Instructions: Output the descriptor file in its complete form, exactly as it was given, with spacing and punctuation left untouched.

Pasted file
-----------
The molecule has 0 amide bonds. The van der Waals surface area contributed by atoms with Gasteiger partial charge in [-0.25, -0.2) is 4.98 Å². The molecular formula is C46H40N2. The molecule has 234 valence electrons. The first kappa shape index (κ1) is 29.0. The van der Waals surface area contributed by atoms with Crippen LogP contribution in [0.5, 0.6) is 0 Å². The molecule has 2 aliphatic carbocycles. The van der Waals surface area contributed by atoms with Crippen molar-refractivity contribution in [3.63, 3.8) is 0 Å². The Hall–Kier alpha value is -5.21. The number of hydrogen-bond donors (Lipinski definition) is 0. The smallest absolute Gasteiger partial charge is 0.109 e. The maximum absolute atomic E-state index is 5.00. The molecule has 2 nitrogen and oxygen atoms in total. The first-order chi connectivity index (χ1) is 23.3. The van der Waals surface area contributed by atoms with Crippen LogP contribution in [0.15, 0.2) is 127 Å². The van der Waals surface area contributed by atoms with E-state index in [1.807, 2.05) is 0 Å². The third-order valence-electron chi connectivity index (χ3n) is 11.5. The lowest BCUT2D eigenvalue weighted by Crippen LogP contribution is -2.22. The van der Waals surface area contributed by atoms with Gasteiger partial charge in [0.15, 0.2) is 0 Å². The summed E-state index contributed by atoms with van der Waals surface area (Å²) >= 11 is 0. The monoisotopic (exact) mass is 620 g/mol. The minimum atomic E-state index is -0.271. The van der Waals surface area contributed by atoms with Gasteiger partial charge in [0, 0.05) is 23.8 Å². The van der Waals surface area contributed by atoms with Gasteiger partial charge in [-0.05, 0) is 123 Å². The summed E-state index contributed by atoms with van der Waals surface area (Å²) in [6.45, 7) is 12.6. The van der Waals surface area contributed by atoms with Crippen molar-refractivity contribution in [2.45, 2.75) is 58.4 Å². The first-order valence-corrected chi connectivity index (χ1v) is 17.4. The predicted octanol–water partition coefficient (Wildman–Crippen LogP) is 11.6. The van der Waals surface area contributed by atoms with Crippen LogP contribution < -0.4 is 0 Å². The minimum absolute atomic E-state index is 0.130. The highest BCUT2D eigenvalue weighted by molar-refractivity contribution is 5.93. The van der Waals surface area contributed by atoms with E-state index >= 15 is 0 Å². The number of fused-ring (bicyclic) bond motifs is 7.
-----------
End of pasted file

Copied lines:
The molecule has 0 amide bonds. The van der Waals surface area contributed by atoms with Gasteiger partial charge in [-0.25, -0.2) is 4.98 Å². The molecular formula is C46H40N2. The molecule has 234 valence electrons. The first kappa shape index (κ1) is 29.0. The van der Waals surface area contributed by atoms with Crippen LogP contribution in [0.5, 0.6) is 0 Å². The molecule has 2 aliphatic carbocycles. The van der Waals surface area contributed by atoms with Crippen molar-refractivity contribution in [3.63, 3.8) is 0 Å². The Hall–Kier alpha value is -5.21. The number of hydrogen-bond donors (Lipinski definition) is 0. The smallest absolute Gasteiger partial charge is 0.109 e. The maximum absolute atomic E-state index is 5.00. The molecule has 2 nitrogen and oxygen atoms in total. The first-order chi connectivity index (χ1) is 23.3. The van der Waals surface area contributed by atoms with Crippen LogP contribution in [0.15, 0.2) is 127 Å². The van der Waals surface area contributed by atoms with E-state index in [1.807, 2.05) is 0 Å². The third-order valence-electron chi connectivity index (χ3n) is 11.5. The lowest BCUT2D eigenvalue weighted by Crippen LogP contribution is -2.22. The van der Waals surface area contributed by atoms with Gasteiger partial charge in [0.15, 0.2) is 0 Å². The summed E-state index contributed by atoms with van der Waals surface area (Å²) >= 11 is 0. The monoisotopic (exact) mass is 620 g/mol. The minimum atomic E-state index is -0.271. The van der Waals surface area contributed by atoms with Gasteiger partial charge in [0, 0.05) is 23.8 Å². The van der Waals surface area contributed by atoms with Gasteiger partial charge in [-0.05, 0) is 123 Å². The summed E-state index contributed by atoms with van der Waals surface area (Å²) in [6.45, 7) is 12.6. The van der Waals surface area contributed by atoms with Crippen molar-refractivity contribution in [2.45, 2.75) is 58.4 Å². The first-order valence-corrected chi connectivity index (χ1v) is 17.4. The predicted octanol–water partition coefficient (Wildman–Crippen LogP) is 11.6. The van der Waals surface area contributed by atoms with Crippen LogP contribution < -0.4 is 0 Å². The minimum absolute atomic E-state index is 0.130. The highest BCUT2D eigenvalue weighted by molar-refractivity contribution is 5.93. The van der Waals surface area contributed by atoms with E-state index >= 15 is 0 Å². The number of fused-ring (bicyclic) bond motifs is 7.